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January 27, 1900


Author Affiliations

Professor of Anatomy and Operative Surgery in the Chicago Post-Graduate Medical School; Director of the Post-Graduate Anatomical and Surgical Laboratory: Member of Chicago Academy of Medicine, etc. CHICAGO.

JAMA. 1900;XXXIV(4):216-217. doi:10.1001/jama.1900.24610040026001i

The "ideal" intestinal suture is one which will combine simplicity, strength, rapidity of insertion, and absolute insurance from leakage. Without going exhaustively into the relative merits or demerits of the various sutures now in vogue, I would like, however, to mention a few points regarding the one probably most widely in use at present, i. e., the Halsted suture.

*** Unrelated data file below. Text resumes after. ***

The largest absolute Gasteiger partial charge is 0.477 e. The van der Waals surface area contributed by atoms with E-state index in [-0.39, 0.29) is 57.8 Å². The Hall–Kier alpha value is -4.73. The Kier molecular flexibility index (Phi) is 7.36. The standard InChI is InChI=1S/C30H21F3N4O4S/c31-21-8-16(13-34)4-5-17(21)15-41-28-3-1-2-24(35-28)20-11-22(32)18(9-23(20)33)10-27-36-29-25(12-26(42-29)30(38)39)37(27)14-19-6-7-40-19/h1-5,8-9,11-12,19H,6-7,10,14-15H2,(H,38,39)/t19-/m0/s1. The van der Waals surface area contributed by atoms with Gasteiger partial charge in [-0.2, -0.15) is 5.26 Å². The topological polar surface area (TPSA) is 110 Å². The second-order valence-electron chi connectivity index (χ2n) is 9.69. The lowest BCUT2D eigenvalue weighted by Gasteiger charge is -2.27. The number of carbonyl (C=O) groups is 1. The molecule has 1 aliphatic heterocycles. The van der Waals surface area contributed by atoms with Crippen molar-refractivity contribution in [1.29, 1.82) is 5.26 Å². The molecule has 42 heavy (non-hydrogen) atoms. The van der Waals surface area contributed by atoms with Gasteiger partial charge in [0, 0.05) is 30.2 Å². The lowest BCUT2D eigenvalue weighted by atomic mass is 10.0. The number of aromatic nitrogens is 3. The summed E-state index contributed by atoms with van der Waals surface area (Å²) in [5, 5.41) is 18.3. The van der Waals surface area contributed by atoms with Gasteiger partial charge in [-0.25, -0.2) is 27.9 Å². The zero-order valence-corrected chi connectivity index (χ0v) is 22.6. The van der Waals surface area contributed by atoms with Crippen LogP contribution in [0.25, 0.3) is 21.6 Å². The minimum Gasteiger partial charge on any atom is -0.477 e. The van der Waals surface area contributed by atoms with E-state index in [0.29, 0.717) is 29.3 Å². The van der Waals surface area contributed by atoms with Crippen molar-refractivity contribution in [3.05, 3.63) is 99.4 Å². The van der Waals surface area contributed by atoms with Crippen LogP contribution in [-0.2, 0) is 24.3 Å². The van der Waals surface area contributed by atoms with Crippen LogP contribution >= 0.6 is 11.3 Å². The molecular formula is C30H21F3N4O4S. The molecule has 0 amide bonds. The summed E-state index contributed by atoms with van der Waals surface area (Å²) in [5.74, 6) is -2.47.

In Diagram 1 are shown Halsted sutures inserted, but not tied. When the knot is tied the serous surfaces of the bowel are approximated, and cut edges inverted, but, not only do the sutures draw longitudinally on being tied, and thus draw the wound together, but at the same time they draw laterally, as indicated by the arrow-heads. This latitudinal tension tends to draw the sides of the sutures together, but at the same time draws the sutures away, each from the other, leaving weak points as indicated in Diagram 2.

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